The costs of being male: are there sex-specific effects of uniparental mitochondrial inheritance?

M. Beekman, D.K. Dowling, D.K. Aanen

Research output: Contribution to journalArticleAcademicpeer-review

56 Citations (Scopus)


Eukaryotic cells typically contain numerous mitochondria, each with multiple copies of their own genome, the mtDNA. Uniparental transmission of mitochondria, usually via the mother, prevents the mixing of mtDNA from different individuals. While on the one hand, this should resolve the potential for selection for fast-replicating mtDNA variants that reduce organismal fitness, maternal inheritance will, in theory, come with another set of problems that are specifically relevant to males. Maternal inheritance implies that the mitochondrial genome is never transmitted through males, and thus selection can target only the mtDNA sequence when carried by females. A consequence is that mtDNA mutations that confer male-biased phenotypic expression will be prone to evade selection, and accumulate. Here, we review the evidence from the ecological, evolutionary and medical literature for male specificity of mtDNA mutations affecting fertility, health and ageing. While such effects have been discovered experimentally in the laboratory, their relevance to natural populations—including the human population—remains unclear. We suggest that the existence of male expression-biased mtDNA mutations is likely to be a broad phenomenon, but that these mutations remain cryptic owing to the presence of counter-adapted nuclear compensatory modifier mutations, which offset their deleterious effects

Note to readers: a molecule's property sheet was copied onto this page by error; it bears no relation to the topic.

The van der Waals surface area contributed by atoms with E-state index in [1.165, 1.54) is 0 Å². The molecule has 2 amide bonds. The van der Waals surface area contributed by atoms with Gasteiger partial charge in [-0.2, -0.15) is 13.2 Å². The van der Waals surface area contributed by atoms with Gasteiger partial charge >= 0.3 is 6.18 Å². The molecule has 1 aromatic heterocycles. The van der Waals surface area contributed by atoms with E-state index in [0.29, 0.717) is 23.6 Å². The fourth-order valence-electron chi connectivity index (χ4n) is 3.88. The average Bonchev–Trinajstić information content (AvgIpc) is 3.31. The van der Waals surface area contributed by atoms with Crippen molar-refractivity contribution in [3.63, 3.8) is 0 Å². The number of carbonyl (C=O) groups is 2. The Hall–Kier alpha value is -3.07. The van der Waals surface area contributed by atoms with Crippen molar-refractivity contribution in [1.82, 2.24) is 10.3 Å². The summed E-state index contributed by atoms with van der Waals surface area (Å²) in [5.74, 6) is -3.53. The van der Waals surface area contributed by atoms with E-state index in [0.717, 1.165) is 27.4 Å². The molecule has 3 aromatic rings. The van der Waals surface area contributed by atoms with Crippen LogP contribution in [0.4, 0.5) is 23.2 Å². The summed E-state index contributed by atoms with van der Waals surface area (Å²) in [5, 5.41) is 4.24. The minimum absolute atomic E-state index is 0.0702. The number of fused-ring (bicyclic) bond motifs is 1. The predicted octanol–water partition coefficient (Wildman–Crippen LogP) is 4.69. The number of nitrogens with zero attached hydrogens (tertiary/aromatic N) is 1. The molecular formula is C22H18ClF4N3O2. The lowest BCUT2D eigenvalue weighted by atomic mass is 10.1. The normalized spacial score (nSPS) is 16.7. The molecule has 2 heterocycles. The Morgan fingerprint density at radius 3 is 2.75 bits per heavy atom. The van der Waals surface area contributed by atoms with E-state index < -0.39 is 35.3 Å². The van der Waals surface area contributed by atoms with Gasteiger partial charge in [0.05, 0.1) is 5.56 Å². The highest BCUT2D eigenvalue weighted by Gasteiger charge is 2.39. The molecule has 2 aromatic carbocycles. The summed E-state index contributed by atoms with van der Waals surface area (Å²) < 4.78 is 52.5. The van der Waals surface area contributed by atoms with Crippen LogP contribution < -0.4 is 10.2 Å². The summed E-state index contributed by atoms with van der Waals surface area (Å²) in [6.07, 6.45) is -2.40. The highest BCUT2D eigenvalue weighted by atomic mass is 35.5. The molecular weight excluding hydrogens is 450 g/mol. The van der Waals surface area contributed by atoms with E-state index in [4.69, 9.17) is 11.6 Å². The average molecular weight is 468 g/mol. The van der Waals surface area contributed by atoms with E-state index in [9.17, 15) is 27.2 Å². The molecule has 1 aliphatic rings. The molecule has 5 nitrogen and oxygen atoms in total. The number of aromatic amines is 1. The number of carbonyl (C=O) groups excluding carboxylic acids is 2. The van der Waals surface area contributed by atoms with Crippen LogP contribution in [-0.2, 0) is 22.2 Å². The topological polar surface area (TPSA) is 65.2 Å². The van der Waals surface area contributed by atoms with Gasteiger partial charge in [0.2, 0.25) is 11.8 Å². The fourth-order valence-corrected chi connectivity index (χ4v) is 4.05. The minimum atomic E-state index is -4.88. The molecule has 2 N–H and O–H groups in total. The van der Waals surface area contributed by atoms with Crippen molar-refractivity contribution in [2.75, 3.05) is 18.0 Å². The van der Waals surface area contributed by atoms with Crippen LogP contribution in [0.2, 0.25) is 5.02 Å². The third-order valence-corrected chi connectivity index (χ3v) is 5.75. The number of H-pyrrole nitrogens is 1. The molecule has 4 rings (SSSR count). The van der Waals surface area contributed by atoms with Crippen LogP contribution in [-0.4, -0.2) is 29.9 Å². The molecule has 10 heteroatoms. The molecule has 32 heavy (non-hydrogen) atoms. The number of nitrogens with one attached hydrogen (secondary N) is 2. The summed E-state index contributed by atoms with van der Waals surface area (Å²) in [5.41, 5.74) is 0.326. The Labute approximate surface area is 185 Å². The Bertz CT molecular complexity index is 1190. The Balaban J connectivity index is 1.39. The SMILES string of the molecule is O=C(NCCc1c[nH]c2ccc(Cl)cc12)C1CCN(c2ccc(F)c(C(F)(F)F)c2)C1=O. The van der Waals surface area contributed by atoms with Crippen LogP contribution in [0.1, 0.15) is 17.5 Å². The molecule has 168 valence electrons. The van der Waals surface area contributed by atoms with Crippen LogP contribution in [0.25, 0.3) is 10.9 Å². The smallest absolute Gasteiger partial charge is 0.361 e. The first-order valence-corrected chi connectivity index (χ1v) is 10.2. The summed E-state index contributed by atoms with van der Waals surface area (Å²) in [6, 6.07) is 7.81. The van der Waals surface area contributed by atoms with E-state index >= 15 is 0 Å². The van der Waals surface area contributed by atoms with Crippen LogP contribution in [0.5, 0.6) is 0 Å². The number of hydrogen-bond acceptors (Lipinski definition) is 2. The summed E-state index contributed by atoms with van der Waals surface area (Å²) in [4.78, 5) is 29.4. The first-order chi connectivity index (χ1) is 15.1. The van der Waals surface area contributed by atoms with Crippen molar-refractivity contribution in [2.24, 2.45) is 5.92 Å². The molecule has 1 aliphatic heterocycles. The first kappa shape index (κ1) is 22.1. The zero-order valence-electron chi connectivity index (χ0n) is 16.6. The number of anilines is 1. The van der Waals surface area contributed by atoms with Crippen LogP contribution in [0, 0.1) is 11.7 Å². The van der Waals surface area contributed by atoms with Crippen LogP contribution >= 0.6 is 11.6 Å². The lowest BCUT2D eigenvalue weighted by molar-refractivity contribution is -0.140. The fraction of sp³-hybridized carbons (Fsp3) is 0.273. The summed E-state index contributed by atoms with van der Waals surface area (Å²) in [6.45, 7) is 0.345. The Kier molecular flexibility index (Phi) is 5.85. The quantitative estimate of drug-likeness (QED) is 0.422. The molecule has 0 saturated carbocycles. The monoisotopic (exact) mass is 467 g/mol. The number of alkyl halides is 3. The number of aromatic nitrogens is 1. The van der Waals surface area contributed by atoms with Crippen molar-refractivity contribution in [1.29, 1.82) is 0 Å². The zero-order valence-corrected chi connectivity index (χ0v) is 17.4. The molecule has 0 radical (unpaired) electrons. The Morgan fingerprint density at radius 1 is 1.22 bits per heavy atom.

Original languageEnglish
JournalPhilosophical Transactions of the Royal Society B. Biological sciences
Issue number1646
Publication statusPublished - 2014


  • cytoplasmic male-sterility
  • dna mutations
  • life-span
  • maternal inheritance
  • unisexual sterility
  • mussel mytilus
  • mothers curse
  • haldanes rule
  • seed beetle
  • evolution

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